Fact: the line ‘attract new eyeballs in today’s fiercely competitive landscape’ sits atop every OTT and streaming operator’s list of priorities. If the entertainment, lifestyle, and sports spaces looked crowded only three to five years ago, brace yourself now. Younger demographics have surfaced and changed previous, well-established content consumption patterns. It’s now even more complicated, for rights and content owners, to generate a return on investment quickly and in an innovative manner. Given the more crowded market, and the array of options for viewers to choose from, holding their attention is a must.
Innovation comes first, at least when considering deeper and more engaging experiences for digital-first users. Together with the need to think of marketing in a less stiff and more direct way, as some suggest.
How can rights and content owners expand their reach and tap new audiences today? How important is it to continuously work on new ways to actively engage consumers? And, most importantly, is content the only asset at the operators’ disposal? In this mini-series, we round up some key insights on what the OTT and streaming landscape look like, and what our crystal ball for the near future reveals. Read on.
💗 The importance of… love
Direct-to-consumer (D2C) propositions have naturally exploded in recent times, both from an engagement perspective and the ability to enhance existing and new revenue streams. However, media brands from various sectors are still struggling to choose the exact approach when crafting their content propositions for new audiences. They either pragmatically analyse who’s in their pool and take informed bets, or they are led by the hypothesis that having something ‘greater’ to offer gives them a better opportunity with target audiences.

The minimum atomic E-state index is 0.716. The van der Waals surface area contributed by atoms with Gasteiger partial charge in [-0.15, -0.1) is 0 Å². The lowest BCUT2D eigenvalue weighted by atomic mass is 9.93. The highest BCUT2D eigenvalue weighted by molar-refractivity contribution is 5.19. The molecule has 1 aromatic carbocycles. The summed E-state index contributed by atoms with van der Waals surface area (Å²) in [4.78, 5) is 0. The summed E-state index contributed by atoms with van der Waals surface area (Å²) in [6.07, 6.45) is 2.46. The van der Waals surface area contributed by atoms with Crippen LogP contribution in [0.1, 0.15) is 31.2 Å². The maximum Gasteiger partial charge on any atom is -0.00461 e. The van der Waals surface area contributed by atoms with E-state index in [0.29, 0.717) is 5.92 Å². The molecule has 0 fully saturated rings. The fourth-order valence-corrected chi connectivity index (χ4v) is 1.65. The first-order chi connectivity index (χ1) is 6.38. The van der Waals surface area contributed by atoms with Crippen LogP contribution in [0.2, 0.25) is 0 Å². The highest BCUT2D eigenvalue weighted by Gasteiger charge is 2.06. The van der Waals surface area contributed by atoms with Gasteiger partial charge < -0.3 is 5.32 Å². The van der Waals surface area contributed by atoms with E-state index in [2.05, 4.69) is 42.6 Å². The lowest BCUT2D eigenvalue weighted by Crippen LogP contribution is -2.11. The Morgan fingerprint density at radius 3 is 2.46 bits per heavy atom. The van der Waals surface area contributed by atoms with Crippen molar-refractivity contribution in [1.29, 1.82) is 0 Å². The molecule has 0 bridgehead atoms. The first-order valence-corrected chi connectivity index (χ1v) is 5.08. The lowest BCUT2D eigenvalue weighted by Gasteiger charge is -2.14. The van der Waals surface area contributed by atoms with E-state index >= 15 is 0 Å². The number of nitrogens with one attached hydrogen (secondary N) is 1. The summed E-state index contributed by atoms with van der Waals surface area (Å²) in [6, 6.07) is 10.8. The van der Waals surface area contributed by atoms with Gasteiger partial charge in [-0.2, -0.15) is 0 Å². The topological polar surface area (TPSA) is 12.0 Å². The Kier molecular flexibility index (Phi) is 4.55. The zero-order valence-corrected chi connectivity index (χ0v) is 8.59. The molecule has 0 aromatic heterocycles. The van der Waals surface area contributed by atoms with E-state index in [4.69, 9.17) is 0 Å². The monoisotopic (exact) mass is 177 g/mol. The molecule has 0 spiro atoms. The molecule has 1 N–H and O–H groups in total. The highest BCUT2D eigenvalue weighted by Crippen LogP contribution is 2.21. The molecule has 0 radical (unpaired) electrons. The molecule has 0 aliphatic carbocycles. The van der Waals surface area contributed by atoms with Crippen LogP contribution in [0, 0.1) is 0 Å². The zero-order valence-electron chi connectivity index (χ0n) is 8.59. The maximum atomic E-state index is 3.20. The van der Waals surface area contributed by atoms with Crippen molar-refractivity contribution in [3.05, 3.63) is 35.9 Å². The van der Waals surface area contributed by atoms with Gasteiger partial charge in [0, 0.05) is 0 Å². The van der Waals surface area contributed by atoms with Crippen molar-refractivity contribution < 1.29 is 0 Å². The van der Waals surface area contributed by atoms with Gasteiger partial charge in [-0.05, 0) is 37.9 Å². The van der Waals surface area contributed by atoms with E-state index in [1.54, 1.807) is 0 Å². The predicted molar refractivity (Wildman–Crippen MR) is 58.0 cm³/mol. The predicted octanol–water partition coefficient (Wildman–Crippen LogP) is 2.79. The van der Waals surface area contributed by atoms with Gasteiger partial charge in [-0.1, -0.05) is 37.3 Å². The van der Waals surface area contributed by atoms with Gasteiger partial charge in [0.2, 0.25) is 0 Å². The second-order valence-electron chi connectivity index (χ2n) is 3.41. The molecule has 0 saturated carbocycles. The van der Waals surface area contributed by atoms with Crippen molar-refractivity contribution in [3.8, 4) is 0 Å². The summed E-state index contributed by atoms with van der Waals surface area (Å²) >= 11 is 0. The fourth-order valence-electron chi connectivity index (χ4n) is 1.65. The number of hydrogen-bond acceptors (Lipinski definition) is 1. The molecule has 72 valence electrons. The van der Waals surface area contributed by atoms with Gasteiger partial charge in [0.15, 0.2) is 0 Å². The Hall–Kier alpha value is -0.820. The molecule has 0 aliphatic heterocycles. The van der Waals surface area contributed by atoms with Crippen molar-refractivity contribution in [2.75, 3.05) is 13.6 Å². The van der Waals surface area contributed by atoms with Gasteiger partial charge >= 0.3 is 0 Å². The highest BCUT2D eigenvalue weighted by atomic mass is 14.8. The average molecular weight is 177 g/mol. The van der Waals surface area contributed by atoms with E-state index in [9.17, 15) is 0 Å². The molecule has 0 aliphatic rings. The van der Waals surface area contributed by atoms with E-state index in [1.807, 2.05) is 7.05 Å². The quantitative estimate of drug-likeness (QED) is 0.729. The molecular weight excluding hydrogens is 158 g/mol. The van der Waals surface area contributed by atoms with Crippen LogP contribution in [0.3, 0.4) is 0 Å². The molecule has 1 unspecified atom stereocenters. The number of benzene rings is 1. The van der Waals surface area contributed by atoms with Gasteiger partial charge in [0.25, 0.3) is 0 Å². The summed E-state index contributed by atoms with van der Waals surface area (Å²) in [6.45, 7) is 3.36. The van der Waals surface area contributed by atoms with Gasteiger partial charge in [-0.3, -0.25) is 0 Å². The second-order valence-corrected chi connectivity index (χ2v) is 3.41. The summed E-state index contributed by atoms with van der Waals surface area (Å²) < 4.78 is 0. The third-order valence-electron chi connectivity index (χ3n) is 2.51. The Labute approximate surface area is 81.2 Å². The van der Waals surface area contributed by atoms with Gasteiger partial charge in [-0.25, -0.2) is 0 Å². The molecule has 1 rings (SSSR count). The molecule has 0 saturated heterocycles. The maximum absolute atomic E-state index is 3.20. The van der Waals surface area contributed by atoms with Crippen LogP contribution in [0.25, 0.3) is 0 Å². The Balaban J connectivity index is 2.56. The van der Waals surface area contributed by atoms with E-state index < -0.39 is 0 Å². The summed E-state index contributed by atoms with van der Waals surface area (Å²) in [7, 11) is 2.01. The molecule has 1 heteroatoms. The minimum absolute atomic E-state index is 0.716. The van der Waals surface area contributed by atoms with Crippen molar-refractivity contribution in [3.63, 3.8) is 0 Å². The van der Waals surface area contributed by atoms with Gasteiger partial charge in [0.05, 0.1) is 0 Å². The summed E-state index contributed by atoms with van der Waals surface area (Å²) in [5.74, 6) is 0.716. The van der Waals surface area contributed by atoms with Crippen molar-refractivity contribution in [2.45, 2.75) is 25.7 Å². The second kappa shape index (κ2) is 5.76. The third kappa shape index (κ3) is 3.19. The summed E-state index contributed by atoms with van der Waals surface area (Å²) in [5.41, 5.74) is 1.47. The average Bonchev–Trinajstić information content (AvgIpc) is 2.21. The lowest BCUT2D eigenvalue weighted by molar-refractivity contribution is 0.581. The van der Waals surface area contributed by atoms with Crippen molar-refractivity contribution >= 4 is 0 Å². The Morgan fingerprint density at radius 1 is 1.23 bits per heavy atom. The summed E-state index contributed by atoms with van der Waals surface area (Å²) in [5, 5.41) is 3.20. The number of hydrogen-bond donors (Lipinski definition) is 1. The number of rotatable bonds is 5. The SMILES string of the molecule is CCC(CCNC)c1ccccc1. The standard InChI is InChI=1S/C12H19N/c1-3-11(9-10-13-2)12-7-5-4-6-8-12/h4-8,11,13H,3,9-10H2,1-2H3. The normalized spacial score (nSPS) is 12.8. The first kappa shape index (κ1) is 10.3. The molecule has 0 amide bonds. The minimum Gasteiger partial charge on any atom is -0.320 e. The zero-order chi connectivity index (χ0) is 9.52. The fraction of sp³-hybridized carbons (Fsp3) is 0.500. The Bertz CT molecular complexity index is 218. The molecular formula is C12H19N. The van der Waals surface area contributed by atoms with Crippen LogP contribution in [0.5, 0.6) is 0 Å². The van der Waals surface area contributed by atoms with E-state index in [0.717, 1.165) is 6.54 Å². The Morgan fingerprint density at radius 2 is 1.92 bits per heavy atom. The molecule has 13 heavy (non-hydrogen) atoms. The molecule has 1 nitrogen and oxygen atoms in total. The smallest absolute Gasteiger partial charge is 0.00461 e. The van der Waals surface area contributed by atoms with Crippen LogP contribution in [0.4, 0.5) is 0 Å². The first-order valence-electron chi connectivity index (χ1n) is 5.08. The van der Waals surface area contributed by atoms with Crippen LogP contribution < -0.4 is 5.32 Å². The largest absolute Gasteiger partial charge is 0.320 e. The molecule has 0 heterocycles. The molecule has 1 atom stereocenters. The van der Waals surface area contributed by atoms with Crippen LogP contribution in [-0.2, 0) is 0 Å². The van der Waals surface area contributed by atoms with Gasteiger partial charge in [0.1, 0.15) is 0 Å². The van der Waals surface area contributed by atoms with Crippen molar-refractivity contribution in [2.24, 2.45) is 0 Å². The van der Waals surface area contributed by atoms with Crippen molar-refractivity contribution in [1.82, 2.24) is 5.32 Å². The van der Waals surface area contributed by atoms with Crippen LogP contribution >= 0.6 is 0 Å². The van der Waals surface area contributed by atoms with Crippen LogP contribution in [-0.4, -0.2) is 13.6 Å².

The crux of it is rather simple: finding the right product or market fit isn’t an easy task. Although adequate consumer research is needed, gut instinct is key. An example? Think of the way Netflix became the giant it is today. Launched as a mail-based rental service, then converted into a video-on-demand service over the internet, Netflix focused on how to provide to their existing customers (and prospective ones) with greater value than ever before. Needless to say, the brand has grown exponentially, becoming one that millions of people love.
🎮 Consumer behaviour: the gaming disruption
The way millennials consumed content is in the books. Younger generations are less interested in turning their devices on to watch a single, ‘monster’ programme from beginning to end. They are keen, instead, to spend long hours chaotically switching through different ‘channels’ (apps and services, so to speak), biting here and there on short-form video items. The assumption that the days of long-form content are gone, is valid for both the entertainment and sports spaces. Now giving way to shorter snippets, consumed live or on demand, better if from multiple devices simultaneously.
In the background, gaming has been playing a huge role, becoming one of the favourite activities entertained by youngsters. Its dynamics and patterns have contributed to better and deeper experiences, which are now at the centre of attention among OTT operators. Interactivity really is the new currency when evaluating the overall playback experience.
We’ll be following up this series with a second chapter, where we’ll investigate the power of personalisation, and the importance of data to enhance audience engagement through deeper consumption experiences. Read part two here.